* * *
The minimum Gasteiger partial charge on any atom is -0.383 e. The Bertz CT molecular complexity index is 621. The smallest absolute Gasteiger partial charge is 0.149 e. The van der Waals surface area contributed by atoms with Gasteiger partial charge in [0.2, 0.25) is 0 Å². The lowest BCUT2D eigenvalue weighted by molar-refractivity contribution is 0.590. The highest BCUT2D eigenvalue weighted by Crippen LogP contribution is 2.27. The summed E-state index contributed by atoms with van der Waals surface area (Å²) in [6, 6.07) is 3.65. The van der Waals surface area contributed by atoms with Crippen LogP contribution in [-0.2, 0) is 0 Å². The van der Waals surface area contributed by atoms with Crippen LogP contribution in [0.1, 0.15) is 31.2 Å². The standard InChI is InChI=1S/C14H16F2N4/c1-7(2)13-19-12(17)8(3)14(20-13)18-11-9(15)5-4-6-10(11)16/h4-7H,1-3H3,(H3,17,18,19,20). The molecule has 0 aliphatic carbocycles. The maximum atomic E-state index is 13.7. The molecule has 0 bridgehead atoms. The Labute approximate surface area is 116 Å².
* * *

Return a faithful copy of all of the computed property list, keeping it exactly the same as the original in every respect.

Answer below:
The minimum Gasteiger partial charge on any atom is -0.383 e. The Bertz CT molecular complexity index is 621. The smallest absolute Gasteiger partial charge is 0.149 e. The van der Waals surface area contributed by atoms with Gasteiger partial charge in [0.2, 0.25) is 0 Å². The lowest BCUT2D eigenvalue weighted by molar-refractivity contribution is 0.590. The highest BCUT2D eigenvalue weighted by Crippen LogP contribution is 2.27. The summed E-state index contributed by atoms with van der Waals surface area (Å²) in [6, 6.07) is 3.65. The van der Waals surface area contributed by atoms with Crippen LogP contribution in [-0.2, 0) is 0 Å². The van der Waals surface area contributed by atoms with Crippen LogP contribution in [0.1, 0.15) is 31.2 Å². The standard InChI is InChI=1S/C14H16F2N4/c1-7(2)13-19-12(17)8(3)14(20-13)18-11-9(15)5-4-6-10(11)16/h4-7H,1-3H3,(H3,17,18,19,20). The molecule has 0 aliphatic carbocycles. The maximum atomic E-state index is 13.7. The molecule has 0 bridgehead atoms. The Labute approximate surface area is 116 Å².